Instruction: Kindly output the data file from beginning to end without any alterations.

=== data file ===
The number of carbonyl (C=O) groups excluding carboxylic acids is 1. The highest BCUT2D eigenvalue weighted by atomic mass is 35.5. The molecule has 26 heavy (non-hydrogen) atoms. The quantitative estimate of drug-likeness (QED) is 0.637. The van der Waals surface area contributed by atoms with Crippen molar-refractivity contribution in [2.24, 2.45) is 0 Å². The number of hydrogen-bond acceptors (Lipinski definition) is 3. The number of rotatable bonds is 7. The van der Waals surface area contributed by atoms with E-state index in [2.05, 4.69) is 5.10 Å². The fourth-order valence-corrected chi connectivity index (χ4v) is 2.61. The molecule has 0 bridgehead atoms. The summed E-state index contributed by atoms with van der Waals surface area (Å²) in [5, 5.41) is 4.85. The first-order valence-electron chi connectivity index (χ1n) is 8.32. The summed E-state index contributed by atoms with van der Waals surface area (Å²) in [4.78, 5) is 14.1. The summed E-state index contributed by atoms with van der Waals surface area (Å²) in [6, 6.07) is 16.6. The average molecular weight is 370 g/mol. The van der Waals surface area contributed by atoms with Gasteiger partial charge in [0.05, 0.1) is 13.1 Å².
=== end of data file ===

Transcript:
The number of carbonyl (C=O) groups excluding carboxylic acids is 1. The highest BCUT2D eigenvalue weighted by atomic mass is 35.5. The molecule has 26 heavy (non-hydrogen) atoms. The quantitative estimate of drug-likeness (QED) is 0.637. The van der Waals surface area contributed by atoms with Crippen molar-refractivity contribution in [2.24, 2.45) is 0 Å². The number of hydrogen-bond acceptors (Lipinski definition) is 3. The number of rotatable bonds is 7. The van der Waals surface area contributed by atoms with E-state index in [2.05, 4.69) is 5.10 Å². The fourth-order valence-corrected chi connectivity index (χ4v) is 2.61. The molecule has 0 bridgehead atoms. The summed E-state index contributed by atoms with van der Waals surface area (Å²) in [5, 5.41) is 4.85. The first-order valence-electron chi connectivity index (χ1n) is 8.32. The summed E-state index contributed by atoms with van der Waals surface area (Å²) in [4.78, 5) is 14.1. The summed E-state index contributed by atoms with van der Waals surface area (Å²) in [6, 6.07) is 16.6. The average molecular weight is 370 g/mol. The van der Waals surface area contributed by atoms with Gasteiger partial charge in [0.05, 0.1) is 13.1 Å².